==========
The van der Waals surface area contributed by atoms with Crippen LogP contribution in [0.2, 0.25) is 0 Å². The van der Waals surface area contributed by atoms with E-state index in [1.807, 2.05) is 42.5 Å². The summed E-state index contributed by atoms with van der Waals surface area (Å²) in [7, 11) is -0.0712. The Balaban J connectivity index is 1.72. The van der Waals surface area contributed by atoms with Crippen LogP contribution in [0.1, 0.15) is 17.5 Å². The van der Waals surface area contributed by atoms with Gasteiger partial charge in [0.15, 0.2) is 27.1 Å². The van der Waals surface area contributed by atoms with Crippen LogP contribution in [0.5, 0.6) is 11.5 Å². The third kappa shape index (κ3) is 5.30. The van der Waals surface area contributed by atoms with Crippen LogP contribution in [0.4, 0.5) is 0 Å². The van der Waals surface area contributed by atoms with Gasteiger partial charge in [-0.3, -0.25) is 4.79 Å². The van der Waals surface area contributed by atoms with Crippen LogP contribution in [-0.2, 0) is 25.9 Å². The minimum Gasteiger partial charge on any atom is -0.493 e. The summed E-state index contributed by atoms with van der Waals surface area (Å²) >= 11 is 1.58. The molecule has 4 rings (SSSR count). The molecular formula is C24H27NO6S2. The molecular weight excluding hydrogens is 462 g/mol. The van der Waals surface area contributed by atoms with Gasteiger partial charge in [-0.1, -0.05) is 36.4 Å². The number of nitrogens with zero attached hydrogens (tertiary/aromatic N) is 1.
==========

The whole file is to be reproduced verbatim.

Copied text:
The van der Waals surface area contributed by atoms with Crippen LogP contribution in [0.2, 0.25) is 0 Å². The van der Waals surface area contributed by atoms with E-state index in [1.807, 2.05) is 42.5 Å². The summed E-state index contributed by atoms with van der Waals surface area (Å²) in [7, 11) is -0.0712. The Balaban J connectivity index is 1.72. The van der Waals surface area contributed by atoms with Crippen LogP contribution in [0.1, 0.15) is 17.5 Å². The van der Waals surface area contributed by atoms with Gasteiger partial charge in [0.15, 0.2) is 27.1 Å². The van der Waals surface area contributed by atoms with Crippen LogP contribution in [0.5, 0.6) is 11.5 Å². The third kappa shape index (κ3) is 5.30. The van der Waals surface area contributed by atoms with Crippen LogP contribution in [0.4, 0.5) is 0 Å². The van der Waals surface area contributed by atoms with Gasteiger partial charge in [-0.3, -0.25) is 4.79 Å². The van der Waals surface area contributed by atoms with Crippen LogP contribution in [-0.2, 0) is 25.9 Å². The minimum Gasteiger partial charge on any atom is -0.493 e. The summed E-state index contributed by atoms with van der Waals surface area (Å²) >= 11 is 1.58. The molecule has 4 rings (SSSR count). The molecular formula is C24H27NO6S2. The molecular weight excluding hydrogens is 462 g/mol. The van der Waals surface area contributed by atoms with Gasteiger partial charge in [-0.1, -0.05) is 36.4 Å². The number of nitrogens with zero attached hydrogens (tertiary/aromatic N) is 1.